Relevantly, for instant purposes, it is possible for an individual to be guilty of a person’s death even though the immediate cause of the victim’s death was suicide, provided their suicide was a reasonably foreseeable consequence of the defendant’s conduct. In the Court of Appeal decision of Wallace,143 the Court held that there was no legal impediment (as opposed to evidentiary limitations) to the defendant being found guilty of murder even though the victim’s cause of death was lawful euthanasia in Belgium.144 The victim had been grievously injured after the defendant threw sulphuric acid onto his face and body. At the first trial, the trial judge determined not to leave the charge of murder to the jury on the basis that the acts of the doctors in Belgium in euthanising the victim constituted a novus actus intervenicns thus breaking the chain of causation. In contrast, the Court of Appeal determined that the question of murder could be left to the jury on the basis that they ‘may conclude on the very special facts of this case, that there was nothing that could decently be described as voluntary either in the suffering or in the decision by [the victim] to end his life, given the truly terrible situation he was in’ as a result of the defendant’s acts.14’ As the Court of Appeal observed:

It would, as the prosecution say, seem an odd result, if a defendant who paralysed one victim but not another in identical circumstances (so the second could take their own life, but the first could only do so through the intervention of a third party) would be legally responsible for the death of the second victim but not the first. In the event we consider that the jury could conclude on the facts as they were here that the acts of [the victim] and the doctors were not sensibly divisible; that the doctors’ (lawful) conduct in carrying out with their hands what he could not carry out with his own was but one link in the chain of events instigated by the defendant and, notwithstanding the intervening act of [the victim] and/or the doctors, the defendant’s conduct could fairly be said to have made a significant contribution to [the victim’s] death .,.146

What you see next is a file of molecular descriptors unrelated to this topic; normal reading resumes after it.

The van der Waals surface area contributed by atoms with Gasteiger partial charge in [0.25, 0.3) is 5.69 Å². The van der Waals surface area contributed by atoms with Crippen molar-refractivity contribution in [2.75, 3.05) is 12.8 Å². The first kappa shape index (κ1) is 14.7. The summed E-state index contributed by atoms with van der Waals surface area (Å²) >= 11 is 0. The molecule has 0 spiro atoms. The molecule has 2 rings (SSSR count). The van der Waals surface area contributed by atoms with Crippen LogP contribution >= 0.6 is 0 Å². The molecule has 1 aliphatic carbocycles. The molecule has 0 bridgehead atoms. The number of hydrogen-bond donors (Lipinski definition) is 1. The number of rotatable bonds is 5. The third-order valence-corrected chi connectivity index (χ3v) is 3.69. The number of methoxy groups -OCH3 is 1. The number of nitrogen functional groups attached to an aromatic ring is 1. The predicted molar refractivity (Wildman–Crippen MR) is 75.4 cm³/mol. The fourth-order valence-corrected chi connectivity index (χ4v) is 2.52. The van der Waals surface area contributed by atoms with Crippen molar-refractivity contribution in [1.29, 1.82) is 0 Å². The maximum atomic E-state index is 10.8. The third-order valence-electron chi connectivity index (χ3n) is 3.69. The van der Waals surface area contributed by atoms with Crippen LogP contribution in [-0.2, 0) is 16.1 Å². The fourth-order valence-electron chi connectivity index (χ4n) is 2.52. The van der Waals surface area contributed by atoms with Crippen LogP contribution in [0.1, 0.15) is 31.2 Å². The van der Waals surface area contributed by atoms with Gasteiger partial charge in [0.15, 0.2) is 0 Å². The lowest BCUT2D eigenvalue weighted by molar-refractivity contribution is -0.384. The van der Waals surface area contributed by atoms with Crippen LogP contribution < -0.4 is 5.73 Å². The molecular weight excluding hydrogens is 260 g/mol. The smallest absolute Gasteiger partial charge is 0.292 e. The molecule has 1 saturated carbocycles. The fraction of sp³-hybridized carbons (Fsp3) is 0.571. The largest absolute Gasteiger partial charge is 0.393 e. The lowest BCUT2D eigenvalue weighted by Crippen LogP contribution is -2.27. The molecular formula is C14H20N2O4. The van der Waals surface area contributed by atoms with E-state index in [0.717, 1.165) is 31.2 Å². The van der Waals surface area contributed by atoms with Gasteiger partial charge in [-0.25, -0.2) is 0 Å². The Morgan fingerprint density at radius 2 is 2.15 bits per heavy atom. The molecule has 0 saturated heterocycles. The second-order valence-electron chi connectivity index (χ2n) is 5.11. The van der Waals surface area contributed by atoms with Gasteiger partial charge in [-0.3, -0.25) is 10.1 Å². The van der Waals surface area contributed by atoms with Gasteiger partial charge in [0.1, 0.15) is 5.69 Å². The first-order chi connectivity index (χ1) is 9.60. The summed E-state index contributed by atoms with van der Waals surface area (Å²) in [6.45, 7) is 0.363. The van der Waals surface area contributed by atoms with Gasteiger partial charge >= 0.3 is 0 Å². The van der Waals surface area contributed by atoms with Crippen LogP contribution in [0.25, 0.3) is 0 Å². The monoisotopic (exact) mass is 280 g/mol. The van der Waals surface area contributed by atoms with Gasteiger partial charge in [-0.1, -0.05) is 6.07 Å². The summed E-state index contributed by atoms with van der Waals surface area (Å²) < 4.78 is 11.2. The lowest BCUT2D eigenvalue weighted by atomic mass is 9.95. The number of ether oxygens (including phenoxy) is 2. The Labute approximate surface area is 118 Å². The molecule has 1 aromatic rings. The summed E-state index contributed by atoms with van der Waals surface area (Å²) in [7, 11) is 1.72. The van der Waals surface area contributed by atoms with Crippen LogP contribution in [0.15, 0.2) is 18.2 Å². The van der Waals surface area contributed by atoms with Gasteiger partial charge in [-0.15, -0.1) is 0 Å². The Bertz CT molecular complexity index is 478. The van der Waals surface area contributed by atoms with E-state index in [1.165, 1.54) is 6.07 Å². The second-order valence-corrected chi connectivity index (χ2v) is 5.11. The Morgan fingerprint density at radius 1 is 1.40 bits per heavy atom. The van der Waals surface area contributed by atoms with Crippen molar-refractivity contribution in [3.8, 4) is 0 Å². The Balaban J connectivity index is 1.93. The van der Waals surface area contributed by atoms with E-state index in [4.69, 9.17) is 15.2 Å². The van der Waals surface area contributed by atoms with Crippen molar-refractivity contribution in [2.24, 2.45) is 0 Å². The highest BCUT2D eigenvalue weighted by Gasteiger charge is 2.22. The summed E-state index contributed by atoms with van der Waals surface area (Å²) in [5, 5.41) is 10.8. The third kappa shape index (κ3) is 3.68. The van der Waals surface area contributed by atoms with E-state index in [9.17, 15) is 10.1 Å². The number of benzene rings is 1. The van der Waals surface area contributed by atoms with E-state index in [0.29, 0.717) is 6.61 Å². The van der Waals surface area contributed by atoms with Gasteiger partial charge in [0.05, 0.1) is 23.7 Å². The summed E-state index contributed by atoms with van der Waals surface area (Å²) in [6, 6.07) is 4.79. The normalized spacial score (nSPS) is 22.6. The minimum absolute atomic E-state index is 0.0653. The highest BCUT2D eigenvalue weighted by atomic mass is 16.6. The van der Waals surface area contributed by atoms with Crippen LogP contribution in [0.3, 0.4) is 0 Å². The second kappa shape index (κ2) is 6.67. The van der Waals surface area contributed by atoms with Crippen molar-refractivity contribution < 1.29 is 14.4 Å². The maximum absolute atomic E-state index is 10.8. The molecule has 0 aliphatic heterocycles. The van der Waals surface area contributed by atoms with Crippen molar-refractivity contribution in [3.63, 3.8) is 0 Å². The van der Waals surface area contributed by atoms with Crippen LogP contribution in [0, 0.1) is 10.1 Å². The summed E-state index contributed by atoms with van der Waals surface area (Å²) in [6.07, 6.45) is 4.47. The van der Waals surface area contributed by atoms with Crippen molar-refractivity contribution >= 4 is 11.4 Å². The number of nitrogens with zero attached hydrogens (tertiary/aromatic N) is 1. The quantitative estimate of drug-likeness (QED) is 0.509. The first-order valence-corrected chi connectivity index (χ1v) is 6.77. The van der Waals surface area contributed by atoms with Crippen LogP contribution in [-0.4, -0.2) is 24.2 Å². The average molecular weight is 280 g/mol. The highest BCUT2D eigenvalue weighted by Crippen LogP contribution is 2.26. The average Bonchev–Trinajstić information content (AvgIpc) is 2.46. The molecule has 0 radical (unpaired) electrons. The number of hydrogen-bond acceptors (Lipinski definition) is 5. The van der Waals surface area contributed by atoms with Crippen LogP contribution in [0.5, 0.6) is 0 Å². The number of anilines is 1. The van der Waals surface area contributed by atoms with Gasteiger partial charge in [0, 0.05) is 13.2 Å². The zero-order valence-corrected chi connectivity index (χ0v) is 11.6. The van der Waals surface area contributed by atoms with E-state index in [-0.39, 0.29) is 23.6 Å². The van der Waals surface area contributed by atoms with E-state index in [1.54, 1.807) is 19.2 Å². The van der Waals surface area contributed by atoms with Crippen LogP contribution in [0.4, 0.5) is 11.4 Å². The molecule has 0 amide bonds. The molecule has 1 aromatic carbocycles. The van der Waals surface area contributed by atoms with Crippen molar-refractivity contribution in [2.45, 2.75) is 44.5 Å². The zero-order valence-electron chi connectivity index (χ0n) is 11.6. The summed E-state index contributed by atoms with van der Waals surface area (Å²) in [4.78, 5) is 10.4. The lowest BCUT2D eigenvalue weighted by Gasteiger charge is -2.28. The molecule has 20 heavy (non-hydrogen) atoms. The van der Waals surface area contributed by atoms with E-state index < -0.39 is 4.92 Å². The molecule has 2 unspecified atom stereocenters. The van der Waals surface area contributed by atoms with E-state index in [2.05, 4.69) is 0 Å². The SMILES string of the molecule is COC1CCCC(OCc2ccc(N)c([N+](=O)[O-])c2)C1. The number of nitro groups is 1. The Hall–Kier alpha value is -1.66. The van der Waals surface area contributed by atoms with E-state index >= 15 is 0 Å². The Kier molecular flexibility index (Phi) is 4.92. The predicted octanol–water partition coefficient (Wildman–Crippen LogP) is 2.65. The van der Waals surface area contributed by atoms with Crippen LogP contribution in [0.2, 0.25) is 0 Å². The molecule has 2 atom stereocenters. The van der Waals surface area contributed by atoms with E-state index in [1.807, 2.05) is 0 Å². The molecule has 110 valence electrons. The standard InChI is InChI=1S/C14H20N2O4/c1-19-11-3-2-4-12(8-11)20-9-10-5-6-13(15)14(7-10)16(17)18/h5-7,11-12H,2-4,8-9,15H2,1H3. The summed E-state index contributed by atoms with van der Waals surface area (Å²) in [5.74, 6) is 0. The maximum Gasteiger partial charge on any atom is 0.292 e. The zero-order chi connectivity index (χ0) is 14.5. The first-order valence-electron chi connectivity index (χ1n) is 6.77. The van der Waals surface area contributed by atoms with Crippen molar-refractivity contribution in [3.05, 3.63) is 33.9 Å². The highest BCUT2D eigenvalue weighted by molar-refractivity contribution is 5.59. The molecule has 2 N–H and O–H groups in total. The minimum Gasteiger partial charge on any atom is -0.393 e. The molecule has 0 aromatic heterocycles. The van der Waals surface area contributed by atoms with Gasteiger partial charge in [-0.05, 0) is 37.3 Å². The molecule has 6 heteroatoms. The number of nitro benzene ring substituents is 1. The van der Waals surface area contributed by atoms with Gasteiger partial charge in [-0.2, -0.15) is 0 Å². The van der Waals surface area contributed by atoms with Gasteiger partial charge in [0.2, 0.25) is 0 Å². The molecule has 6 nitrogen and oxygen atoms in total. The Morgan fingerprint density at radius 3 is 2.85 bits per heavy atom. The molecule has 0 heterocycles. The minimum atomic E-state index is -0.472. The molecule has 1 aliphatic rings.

The decision in Wallace serves to reinforce two important aspects of causation in English criminal law. The first is that, like causation in the coronial context, in the vast majority of cases there will be a chain of causation and the defendant’s conduct will be one of a number of‘causes’. In such cases, the defendant’s culpability will depend, inter alia, on whether their acts (or ‘omissions’) were a substantial and operating cause of the victim’s death. The second is that a decision by the victim to bring about their death by suicide does not, ipso facto, break the chain of causation provided it can be demonstrated that the victim’s decision was not a novus actus intervenicns And, relatedly, that the defendant’s conduct remained a substantial and operating cause of the victim’s death. The decision is also significant in terms of what is says about the intertwined roles of the patient and their doctors in end-of-life contexts including the description of suicide/euthanasia as an ‘act’.